Theological Aesthetics
Peter Williams highlights a conundrum that needs tackling if one is to think theologically about Bach’s organ music, namely the tension that exists between Bach’s stated theological intention in composition (most famously revealed in the composer’s signature ‘S.D.G.’—‘Soli Deo Gloria’ (To God Alone Be Glory)—that has been found on some of Bach’s manuscripts, penned after the final bars) and the apparent self-interestedness of much of Bach’s music. The key that unlocks this dilemma is the observation made by John Butt, that for Bach, as for other Lutherans, music was intrinsically of eternal value. We can be more specific and outline two ways in which the inherent theological nature of music, as it was understood, appears to have influenced the music Bach actually wrote.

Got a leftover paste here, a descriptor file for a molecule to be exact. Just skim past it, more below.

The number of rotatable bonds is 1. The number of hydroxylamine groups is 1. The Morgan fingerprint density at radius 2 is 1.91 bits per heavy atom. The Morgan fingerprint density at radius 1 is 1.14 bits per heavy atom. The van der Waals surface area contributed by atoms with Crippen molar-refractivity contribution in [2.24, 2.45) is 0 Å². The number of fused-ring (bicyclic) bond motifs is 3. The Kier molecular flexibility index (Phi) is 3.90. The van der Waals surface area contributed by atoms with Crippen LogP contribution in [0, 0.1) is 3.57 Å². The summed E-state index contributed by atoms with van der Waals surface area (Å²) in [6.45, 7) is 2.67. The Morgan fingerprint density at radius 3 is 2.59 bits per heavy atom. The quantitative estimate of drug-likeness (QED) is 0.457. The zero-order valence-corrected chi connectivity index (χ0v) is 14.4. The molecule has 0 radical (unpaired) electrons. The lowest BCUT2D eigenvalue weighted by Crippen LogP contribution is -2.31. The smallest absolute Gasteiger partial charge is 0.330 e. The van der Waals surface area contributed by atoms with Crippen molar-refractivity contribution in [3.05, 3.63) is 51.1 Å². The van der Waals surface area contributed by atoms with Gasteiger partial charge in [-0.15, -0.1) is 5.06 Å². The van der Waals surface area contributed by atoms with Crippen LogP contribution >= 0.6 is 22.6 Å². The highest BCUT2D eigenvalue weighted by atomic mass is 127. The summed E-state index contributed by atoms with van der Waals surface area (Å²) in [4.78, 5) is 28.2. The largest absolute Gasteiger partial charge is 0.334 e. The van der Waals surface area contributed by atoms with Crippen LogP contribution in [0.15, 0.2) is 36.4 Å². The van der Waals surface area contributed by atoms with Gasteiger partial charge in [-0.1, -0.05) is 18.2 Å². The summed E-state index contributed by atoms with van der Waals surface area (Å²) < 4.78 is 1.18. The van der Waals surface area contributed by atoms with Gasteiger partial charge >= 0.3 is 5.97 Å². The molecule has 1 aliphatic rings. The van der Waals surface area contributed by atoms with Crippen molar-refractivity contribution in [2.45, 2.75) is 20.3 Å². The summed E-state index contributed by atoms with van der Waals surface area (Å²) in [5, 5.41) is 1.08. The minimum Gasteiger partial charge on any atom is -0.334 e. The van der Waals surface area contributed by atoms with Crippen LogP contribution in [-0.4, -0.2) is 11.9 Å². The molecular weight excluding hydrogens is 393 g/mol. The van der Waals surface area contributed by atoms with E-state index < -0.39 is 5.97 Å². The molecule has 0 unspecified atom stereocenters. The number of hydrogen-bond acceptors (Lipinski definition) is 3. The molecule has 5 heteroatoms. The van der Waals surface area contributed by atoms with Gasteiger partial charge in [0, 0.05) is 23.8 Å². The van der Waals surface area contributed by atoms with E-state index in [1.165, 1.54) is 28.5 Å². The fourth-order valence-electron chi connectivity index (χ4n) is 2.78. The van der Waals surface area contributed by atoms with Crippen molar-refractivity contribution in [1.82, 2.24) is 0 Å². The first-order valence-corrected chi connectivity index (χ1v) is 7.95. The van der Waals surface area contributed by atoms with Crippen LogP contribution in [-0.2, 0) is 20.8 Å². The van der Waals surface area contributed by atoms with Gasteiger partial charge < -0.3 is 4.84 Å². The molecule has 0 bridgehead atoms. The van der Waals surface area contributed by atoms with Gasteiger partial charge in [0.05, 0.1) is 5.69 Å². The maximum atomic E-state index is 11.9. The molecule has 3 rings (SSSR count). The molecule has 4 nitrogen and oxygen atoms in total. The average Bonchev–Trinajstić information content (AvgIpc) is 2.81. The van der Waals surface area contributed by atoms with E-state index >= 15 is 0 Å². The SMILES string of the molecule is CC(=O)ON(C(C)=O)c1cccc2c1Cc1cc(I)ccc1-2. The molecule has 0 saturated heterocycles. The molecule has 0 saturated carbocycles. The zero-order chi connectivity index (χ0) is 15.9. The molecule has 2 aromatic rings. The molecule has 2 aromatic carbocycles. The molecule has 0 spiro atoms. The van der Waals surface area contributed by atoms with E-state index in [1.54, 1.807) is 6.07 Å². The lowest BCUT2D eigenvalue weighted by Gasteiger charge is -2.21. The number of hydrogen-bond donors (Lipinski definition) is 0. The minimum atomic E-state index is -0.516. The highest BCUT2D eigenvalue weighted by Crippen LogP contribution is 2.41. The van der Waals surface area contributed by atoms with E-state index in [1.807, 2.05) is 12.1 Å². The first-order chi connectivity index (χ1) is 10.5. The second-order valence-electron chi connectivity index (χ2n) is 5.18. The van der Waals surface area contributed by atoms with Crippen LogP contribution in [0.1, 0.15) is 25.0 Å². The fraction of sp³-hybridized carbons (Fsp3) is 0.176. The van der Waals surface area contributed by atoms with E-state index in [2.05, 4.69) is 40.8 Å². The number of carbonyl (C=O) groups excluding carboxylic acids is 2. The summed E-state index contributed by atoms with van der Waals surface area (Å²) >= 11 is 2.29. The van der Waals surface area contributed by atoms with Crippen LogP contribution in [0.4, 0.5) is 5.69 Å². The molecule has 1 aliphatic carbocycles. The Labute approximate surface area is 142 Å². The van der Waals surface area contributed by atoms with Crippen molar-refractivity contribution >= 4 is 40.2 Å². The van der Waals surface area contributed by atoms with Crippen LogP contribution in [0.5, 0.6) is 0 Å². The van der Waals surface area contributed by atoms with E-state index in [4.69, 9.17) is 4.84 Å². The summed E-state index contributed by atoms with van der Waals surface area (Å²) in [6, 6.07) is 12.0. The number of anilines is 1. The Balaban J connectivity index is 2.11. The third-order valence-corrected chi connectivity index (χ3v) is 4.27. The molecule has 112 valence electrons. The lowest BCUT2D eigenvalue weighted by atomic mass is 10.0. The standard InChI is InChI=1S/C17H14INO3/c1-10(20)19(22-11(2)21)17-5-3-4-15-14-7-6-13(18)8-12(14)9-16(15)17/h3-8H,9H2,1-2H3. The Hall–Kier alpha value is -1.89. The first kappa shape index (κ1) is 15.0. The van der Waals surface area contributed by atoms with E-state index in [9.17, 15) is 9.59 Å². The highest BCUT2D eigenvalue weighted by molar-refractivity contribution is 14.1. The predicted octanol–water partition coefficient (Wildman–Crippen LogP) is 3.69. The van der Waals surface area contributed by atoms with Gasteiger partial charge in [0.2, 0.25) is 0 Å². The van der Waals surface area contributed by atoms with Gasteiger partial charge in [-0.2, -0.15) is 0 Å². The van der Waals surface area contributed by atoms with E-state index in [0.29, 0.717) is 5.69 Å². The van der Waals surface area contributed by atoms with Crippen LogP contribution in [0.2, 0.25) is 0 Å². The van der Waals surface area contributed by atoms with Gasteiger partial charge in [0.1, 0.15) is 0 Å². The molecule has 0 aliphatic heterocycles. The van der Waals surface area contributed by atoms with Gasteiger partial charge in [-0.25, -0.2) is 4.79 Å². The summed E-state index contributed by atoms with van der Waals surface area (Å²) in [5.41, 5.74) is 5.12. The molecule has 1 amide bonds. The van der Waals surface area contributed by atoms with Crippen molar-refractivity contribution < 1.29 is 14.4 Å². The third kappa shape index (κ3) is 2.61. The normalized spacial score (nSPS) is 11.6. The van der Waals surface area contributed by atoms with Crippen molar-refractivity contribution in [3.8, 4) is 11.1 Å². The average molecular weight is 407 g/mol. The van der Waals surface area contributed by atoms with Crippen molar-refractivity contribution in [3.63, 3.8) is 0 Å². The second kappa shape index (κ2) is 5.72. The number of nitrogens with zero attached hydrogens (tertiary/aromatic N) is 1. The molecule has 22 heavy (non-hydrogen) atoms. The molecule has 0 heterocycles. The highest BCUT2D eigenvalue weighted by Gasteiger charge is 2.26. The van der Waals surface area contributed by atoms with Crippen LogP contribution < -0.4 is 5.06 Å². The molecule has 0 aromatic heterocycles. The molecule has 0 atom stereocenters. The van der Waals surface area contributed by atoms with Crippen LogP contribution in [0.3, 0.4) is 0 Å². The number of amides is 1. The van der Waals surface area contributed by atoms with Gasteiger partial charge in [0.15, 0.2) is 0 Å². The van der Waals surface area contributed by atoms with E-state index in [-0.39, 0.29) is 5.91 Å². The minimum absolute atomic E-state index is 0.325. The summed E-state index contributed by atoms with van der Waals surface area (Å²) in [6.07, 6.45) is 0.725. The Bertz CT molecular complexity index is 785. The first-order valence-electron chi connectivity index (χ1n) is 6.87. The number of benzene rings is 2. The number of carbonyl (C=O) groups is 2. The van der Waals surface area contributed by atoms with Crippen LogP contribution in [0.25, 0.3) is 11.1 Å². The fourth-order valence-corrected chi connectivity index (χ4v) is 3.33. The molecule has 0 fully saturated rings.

i) Music as Theological Metaphor
A theological idea that was found in the Leipzig circles in which Bach moved in the 1740s was that God’s beauty can be conceived conceptually as a type of harmonia:

God is a harmonic being. All harmony originates from his wise order and organization … Where there is no conformity, there is also no order, no beauty, and no perfection. For beauty and perfection consists in the conformity of diversity.